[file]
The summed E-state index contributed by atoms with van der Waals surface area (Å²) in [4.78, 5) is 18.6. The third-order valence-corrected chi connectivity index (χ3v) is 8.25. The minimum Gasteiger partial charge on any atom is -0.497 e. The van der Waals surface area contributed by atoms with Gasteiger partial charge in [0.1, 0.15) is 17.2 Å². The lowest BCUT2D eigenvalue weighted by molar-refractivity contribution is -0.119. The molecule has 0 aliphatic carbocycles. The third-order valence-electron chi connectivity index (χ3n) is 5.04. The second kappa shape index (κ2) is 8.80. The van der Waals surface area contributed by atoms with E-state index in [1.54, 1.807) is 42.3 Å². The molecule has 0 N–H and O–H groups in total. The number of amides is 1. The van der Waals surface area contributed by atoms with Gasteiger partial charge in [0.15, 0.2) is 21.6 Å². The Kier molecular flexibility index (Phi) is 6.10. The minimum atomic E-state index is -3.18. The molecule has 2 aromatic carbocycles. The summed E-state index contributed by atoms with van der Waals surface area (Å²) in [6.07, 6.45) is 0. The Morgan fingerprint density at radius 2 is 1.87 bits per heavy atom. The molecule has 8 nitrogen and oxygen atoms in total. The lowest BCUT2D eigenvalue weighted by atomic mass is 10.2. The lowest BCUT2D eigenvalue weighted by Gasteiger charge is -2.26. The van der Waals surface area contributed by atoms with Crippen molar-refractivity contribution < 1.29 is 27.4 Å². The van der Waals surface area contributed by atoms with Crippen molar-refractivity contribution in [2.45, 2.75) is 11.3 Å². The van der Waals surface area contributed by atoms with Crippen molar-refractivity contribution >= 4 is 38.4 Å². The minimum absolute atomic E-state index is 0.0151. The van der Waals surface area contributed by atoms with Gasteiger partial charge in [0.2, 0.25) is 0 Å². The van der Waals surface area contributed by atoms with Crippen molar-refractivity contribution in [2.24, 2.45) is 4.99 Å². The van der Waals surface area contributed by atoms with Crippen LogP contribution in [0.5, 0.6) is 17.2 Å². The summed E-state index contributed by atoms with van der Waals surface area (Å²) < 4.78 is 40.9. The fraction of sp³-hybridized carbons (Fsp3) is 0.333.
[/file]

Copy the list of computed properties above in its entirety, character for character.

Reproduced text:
The summed E-state index contributed by atoms with van der Waals surface area (Å²) in [4.78, 5) is 18.6. The third-order valence-corrected chi connectivity index (χ3v) is 8.25. The minimum Gasteiger partial charge on any atom is -0.497 e. The van der Waals surface area contributed by atoms with Gasteiger partial charge in [0.1, 0.15) is 17.2 Å². The lowest BCUT2D eigenvalue weighted by molar-refractivity contribution is -0.119. The molecule has 0 aliphatic carbocycles. The third-order valence-electron chi connectivity index (χ3n) is 5.04. The second kappa shape index (κ2) is 8.80. The van der Waals surface area contributed by atoms with E-state index in [1.54, 1.807) is 42.3 Å². The molecule has 0 N–H and O–H groups in total. The number of amides is 1. The van der Waals surface area contributed by atoms with Gasteiger partial charge in [0.15, 0.2) is 21.6 Å². The Kier molecular flexibility index (Phi) is 6.10. The minimum atomic E-state index is -3.18. The molecule has 2 aromatic carbocycles. The summed E-state index contributed by atoms with van der Waals surface area (Å²) in [6.07, 6.45) is 0. The Morgan fingerprint density at radius 2 is 1.87 bits per heavy atom. The molecule has 8 nitrogen and oxygen atoms in total. The lowest BCUT2D eigenvalue weighted by atomic mass is 10.2. The lowest BCUT2D eigenvalue weighted by Gasteiger charge is -2.26. The van der Waals surface area contributed by atoms with Crippen molar-refractivity contribution < 1.29 is 27.4 Å². The van der Waals surface area contributed by atoms with Crippen molar-refractivity contribution in [2.45, 2.75) is 11.3 Å². The van der Waals surface area contributed by atoms with Crippen molar-refractivity contribution >= 4 is 38.4 Å². The minimum absolute atomic E-state index is 0.0151. The van der Waals surface area contributed by atoms with Gasteiger partial charge in [0.2, 0.25) is 0 Å². The van der Waals surface area contributed by atoms with Crippen molar-refractivity contribution in [2.24, 2.45) is 4.99 Å². The van der Waals surface area contributed by atoms with Crippen LogP contribution in [0.5, 0.6) is 17.2 Å². The summed E-state index contributed by atoms with van der Waals surface area (Å²) < 4.78 is 40.9. The fraction of sp³-hybridized carbons (Fsp3) is 0.333.